Legislature Seeks CBN/NDIC Intervention On Non Performing Loans

 


Yemisi Izuora

The House of Representatives Committee on Insurance and Actuarial Matters has raised serious concerns over the economic implications of the country’s Non Performing Loans, NPLs.

The Committee said the situation is worrisome and required quick intervention of the Central Bank of Nigeria, CBN, and the Nigeria Deposit Insurance Corporation, NDIC.

Raising the issue during the committee’s oversight visit to the Corporation,  Chairman of the Committee, Hon. Olufemi  Fakeye, urged the NDIC to ensure that the rising incidence of NPLs in the banking industry do not pose a threat to the  economy.

The Managing Director/Chief Executive, NDIC, Alhaji Umaru Ibrahim in his response disclosed that the Corporation in concert with the CBN have raised a joint committee to consider the establishment of another Asset Management Company (AMCON2) to acquire NPLs of banks.

Ibrahim said that the CBN and the Corporation are already exploring how to tackle the challenge of NPLs in the banking industry adding that one of the options available includes the establishment of another Asset Management Company similar to  the  Asset Management Corporation of Nigeria (AMCON), which would be private sector  funded and driven.

That decision he said was part of considerations taken during the last quarterly meeting with the CBN.

According to him, The second important decision we took was to study the need to establish what you may call AMCON Two,   that is the second round of AMCON, which would be driven by the private sector. This is very important because we know what has happened.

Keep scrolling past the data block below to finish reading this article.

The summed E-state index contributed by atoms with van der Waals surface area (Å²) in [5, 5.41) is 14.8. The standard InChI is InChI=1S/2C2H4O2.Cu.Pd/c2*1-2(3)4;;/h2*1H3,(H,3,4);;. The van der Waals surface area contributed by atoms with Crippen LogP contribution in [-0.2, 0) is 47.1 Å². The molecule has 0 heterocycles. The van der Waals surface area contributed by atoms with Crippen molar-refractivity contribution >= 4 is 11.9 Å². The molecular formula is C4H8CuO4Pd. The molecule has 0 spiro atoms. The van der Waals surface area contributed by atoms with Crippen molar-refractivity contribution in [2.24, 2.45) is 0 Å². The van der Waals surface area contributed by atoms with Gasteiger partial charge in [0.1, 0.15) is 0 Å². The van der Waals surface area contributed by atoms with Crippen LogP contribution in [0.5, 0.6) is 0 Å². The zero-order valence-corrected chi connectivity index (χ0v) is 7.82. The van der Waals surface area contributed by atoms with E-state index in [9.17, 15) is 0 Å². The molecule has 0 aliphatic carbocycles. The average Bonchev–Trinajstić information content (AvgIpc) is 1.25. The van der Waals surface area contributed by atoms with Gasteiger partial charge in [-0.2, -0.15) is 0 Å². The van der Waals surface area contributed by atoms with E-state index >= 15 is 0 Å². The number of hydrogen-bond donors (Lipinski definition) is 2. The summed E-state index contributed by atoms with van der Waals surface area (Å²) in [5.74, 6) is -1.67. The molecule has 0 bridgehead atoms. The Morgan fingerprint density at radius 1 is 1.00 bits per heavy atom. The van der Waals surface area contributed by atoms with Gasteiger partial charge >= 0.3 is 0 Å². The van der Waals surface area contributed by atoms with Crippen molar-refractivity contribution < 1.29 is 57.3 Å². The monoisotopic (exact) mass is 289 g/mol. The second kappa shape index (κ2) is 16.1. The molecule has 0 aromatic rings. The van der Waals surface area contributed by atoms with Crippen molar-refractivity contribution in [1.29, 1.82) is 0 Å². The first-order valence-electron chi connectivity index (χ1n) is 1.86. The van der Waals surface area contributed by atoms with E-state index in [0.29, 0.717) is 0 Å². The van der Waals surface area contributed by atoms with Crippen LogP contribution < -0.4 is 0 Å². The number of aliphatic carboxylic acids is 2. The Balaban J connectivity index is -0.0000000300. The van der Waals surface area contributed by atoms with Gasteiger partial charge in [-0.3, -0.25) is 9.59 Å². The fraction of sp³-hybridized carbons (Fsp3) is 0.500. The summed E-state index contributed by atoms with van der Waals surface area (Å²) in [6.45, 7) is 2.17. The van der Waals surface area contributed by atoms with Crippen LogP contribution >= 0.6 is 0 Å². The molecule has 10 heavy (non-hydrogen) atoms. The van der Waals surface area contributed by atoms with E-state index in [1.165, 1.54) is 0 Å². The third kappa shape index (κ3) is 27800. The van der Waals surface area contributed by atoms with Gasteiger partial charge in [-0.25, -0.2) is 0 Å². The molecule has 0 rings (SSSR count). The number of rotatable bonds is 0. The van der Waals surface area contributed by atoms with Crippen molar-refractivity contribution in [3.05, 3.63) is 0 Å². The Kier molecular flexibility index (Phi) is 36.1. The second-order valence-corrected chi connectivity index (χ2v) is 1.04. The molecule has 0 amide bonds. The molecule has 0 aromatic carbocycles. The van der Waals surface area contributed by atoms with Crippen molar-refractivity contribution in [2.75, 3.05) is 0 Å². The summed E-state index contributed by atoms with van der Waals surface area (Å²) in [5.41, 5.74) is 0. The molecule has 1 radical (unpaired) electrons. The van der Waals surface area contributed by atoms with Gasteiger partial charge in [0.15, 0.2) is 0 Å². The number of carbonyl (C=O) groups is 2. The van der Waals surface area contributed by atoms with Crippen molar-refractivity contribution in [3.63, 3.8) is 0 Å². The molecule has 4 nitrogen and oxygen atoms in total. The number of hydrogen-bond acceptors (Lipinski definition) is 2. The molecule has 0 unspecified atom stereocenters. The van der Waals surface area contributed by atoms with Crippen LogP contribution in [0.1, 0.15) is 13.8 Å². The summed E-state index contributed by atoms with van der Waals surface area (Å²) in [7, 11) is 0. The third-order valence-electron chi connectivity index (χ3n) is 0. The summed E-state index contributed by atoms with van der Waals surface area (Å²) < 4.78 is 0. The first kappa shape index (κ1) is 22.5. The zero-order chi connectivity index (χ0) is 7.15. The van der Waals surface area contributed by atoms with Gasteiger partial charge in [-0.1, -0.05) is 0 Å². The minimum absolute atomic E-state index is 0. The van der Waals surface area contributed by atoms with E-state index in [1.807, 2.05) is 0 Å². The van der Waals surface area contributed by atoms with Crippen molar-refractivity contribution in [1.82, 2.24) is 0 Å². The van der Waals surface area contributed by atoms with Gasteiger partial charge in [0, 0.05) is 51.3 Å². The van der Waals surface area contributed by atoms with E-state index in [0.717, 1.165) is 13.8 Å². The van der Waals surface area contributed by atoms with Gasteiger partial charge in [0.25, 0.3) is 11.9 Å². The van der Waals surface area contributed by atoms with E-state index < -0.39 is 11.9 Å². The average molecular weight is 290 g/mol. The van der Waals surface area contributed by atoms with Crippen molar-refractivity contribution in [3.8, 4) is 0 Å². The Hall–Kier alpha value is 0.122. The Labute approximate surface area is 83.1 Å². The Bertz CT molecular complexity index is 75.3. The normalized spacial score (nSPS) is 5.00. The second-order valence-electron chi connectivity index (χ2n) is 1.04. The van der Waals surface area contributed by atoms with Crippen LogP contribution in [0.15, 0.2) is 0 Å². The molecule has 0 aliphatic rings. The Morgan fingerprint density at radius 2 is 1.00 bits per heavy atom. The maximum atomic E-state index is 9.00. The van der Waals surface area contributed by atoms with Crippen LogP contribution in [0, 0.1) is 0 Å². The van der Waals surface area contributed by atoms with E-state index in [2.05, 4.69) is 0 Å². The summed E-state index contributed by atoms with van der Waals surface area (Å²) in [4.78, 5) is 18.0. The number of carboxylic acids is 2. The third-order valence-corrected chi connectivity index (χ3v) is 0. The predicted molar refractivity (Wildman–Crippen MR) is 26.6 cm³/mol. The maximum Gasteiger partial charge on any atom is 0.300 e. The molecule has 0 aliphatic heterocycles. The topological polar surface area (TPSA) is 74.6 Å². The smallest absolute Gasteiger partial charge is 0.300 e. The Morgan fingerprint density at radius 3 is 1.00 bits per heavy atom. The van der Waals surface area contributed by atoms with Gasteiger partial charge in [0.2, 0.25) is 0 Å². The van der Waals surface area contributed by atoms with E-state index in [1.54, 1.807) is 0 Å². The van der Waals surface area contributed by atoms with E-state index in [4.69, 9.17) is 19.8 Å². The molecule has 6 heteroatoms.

There are concerns about using taxpayers’ money to bailout institutions. So, it is in line of the global best practice that we go back to the drawing board because our initial concept of AMCON in the early 90s is that it was going to be a joint venture between the private and public sector investors, so as to minimise the risk of using taxpayers’ money to resolve the problem of buying and selling of bad loans.

“So, we have established a joint committee that would look into this and we hope that in the long run, we should be able to establish a second AMCON that would be private sector driven. Here, other investors can invest in it and if the CBN, NDIC or the Finance Minister can invest, so that going forward, buying and selling of bad loans would be under the control of that entity.

That would pave way for the gradual transition or folding up of the present AMCON”

Ibrahim also disclosed that the CBN and NDIC have set up a joint committee to study emergence of unconventional financial products.

He said: “We decided it is time for us to critically study the emergence of some unconventional products that have become prevalent globally in the financial landscape which would radically affect the banking system. Here am talking about digital banking.

Bitcoins are used as payment instruments and you can’t trace those who transact in Bitcoins.

They buy and transact among themselves and in certain countries, Bitcoins are even converted in cash. Some big banks in the United States have developed their own Bitcoins. Now, this has compelled regulators over there to wake up.

“These instruments are invisible, so how do you measure the amount of money in the market? When they now tell you about inflation, how do you  try to curtail the amount of money in circulation? So, it is a big wake up call, for us in countries where these phenomenon is creeping in slowly.

So, they are new advanced Wonder Banks and for that reason, we have established a joint committee with the CBN to have a holistic study of this phenomenon.

So, I am happy to say we are thinking ahead and very soon there would be regulations, if not legal framework to manage this emerging instrument.”

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